Maxeon sues Tongwei for patent infringement in Germany


From pv magazine Global

Singapore-based Maxeon Solar Technologies has revealed that it has filed a patent infringement case against China-based Tongwei Solar and its German subsidiary, Tongwei Solar GmbH.

Maxeon said it filed the lawsuit with the Dusseldorf district court in Germany. It claims that Tongwei infringed on its European Patent No. EP3522045 B1 for shingled solar cell panel technology. Maxeon uses the tec in its Performance Line solar modules.

“The intellectual property behind our shingled solar cell technology is the outcome of investments and technical advancements, the resultant Performance Line outperforms conventional panels in efficiency, power, and reliability,” said Maxeon CEO Bill Mulligan. “In September 2020, Maxeon filed a lawsuit against Canadian Solar in Japan, which was subsequently settled in April 2022. With this latest filing against Tongwei Solar, Maxeon is continuing to vigorously enforce its valuable intellectual property rights to prohibit unauthorized use.”

The Performance Line PV panel architecture and manufacturing processes were pioneered by Cogenra Solar, a Silicon Valley startup that SunPower acquired in 2015. In the subsequent 2020 spinoff from SunPower, Maxeon retained the intellectual property associated with the solar cell and module technologies, as well as the SunPower brand in the more than 100 markets it serves, according to a company statement.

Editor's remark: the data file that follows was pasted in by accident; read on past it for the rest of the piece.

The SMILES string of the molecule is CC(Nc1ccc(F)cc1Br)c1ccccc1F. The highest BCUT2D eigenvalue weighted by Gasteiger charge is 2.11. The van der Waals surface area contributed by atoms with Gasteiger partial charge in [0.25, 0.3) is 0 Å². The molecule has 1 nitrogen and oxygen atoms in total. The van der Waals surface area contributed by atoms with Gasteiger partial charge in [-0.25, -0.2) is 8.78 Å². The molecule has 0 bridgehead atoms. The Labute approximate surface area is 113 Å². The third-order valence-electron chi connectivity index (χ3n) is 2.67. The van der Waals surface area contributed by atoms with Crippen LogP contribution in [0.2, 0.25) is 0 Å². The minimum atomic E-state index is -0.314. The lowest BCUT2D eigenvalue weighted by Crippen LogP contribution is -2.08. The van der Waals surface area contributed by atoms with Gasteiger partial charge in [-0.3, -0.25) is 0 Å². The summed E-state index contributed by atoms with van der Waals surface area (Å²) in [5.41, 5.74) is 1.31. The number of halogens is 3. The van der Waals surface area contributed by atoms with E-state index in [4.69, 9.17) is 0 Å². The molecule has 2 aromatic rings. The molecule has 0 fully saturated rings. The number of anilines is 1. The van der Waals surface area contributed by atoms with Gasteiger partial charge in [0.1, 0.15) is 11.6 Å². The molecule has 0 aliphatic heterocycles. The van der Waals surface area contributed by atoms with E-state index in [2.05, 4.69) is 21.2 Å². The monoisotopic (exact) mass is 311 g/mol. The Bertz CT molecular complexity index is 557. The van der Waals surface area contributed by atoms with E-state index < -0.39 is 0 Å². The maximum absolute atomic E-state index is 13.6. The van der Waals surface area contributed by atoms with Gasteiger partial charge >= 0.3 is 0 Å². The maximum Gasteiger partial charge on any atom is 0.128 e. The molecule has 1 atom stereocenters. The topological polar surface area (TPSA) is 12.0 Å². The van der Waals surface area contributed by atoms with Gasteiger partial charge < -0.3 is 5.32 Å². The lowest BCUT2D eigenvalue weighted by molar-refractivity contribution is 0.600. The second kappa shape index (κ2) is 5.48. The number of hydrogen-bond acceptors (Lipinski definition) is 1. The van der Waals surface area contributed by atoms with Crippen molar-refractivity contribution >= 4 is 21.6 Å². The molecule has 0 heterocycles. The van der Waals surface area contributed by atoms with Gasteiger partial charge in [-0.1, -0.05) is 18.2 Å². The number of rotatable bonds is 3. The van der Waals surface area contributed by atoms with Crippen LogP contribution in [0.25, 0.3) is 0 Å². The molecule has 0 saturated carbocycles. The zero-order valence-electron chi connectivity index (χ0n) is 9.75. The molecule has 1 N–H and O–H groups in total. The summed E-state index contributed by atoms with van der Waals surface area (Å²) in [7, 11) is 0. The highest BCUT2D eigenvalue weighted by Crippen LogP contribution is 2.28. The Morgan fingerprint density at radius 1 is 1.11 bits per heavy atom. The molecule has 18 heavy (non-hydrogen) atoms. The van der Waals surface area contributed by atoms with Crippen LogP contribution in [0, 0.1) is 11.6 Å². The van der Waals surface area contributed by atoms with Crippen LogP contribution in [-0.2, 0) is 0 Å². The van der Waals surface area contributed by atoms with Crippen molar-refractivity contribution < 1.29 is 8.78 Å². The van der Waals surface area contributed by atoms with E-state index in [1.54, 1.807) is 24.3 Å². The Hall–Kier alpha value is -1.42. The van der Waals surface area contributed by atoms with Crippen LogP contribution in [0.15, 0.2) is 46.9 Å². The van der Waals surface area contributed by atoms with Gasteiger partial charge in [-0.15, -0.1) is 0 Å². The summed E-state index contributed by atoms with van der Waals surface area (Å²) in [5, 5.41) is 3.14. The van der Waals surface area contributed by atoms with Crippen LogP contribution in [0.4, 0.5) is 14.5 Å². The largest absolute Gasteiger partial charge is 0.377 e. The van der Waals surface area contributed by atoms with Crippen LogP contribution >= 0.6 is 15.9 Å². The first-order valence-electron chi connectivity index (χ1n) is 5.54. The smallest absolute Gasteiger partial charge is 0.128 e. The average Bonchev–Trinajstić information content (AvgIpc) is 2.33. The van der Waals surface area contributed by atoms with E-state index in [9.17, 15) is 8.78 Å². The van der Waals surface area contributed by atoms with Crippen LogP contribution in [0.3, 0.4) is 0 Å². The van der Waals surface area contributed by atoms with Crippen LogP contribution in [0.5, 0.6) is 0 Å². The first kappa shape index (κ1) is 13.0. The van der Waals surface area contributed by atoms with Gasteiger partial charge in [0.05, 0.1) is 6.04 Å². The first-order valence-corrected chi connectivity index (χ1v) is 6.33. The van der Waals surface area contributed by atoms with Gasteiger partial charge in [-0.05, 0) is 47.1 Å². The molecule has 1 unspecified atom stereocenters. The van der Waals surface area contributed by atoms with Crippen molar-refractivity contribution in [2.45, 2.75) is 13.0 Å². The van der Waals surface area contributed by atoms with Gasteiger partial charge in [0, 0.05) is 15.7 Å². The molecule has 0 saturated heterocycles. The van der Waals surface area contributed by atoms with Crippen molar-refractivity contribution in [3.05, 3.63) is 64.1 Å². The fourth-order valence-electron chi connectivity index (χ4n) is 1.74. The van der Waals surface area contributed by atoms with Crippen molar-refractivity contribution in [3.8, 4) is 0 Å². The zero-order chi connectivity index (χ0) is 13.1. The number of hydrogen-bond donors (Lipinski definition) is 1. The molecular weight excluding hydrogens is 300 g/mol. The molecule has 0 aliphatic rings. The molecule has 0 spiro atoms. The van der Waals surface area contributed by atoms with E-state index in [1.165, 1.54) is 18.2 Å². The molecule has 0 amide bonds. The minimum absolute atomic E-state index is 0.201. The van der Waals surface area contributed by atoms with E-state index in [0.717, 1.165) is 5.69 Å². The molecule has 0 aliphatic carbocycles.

“We have instructed our local German attorneys to handle the Maxeon matters,” a spokesperson from Tongwei told pv magazine. “As committed, Tongwei fully supports our customers and has an open mind to collaborate with industry partners in developing clean energy for the whole world.”

The Chinese module maker claimed it is currently spending a lot of resources to develop the shingled module technology and production capabilities. “Since Tongwei started R&D on the shingled module technology, we have paid close attention to related patents – making sure we do not infringe other’s patent rights, as well as developing our own IP portfolio,” it explained. “Before we launched new products, systematic FTOs have been repeatedly carried out internally and by external IP firms. We firmly believe that we have differentiated our technology and products from our competitors.”

*The article was updated on June 16 to add a comment from Tongwei on the matter.

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